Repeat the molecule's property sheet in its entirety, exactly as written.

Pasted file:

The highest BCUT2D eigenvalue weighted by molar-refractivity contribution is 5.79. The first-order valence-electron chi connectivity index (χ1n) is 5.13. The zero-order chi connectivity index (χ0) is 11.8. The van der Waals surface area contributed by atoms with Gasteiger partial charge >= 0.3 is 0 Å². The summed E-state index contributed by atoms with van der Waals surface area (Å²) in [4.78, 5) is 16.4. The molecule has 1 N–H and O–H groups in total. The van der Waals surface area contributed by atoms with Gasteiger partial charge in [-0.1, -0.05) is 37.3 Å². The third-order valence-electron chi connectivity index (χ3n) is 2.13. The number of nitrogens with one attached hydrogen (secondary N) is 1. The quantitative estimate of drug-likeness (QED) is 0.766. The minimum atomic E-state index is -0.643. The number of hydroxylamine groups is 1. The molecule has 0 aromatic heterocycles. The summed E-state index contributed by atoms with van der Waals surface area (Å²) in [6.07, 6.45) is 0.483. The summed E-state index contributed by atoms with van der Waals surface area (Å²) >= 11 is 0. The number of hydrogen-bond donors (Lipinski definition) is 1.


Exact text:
The highest BCUT2D eigenvalue weighted by molar-refractivity contribution is 5.79. The first-order valence-electron chi connectivity index (χ1n) is 5.13. The zero-order chi connectivity index (χ0) is 11.8. The van der Waals surface area contributed by atoms with Gasteiger partial charge >= 0.3 is 0 Å². The summed E-state index contributed by atoms with van der Waals surface area (Å²) in [4.78, 5) is 16.4. The molecule has 1 N–H and O–H groups in total. The van der Waals surface area contributed by atoms with Gasteiger partial charge in [-0.1, -0.05) is 37.3 Å². The third-order valence-electron chi connectivity index (χ3n) is 2.13. The number of nitrogens with one attached hydrogen (secondary N) is 1. The quantitative estimate of drug-likeness (QED) is 0.766. The minimum atomic E-state index is -0.643. The number of hydroxylamine groups is 1. The molecule has 0 aromatic heterocycles. The summed E-state index contributed by atoms with van der Waals surface area (Å²) in [6.07, 6.45) is 0.483. The summed E-state index contributed by atoms with van der Waals surface area (Å²) >= 11 is 0. The number of hydrogen-bond donors (Lipinski definition) is 1.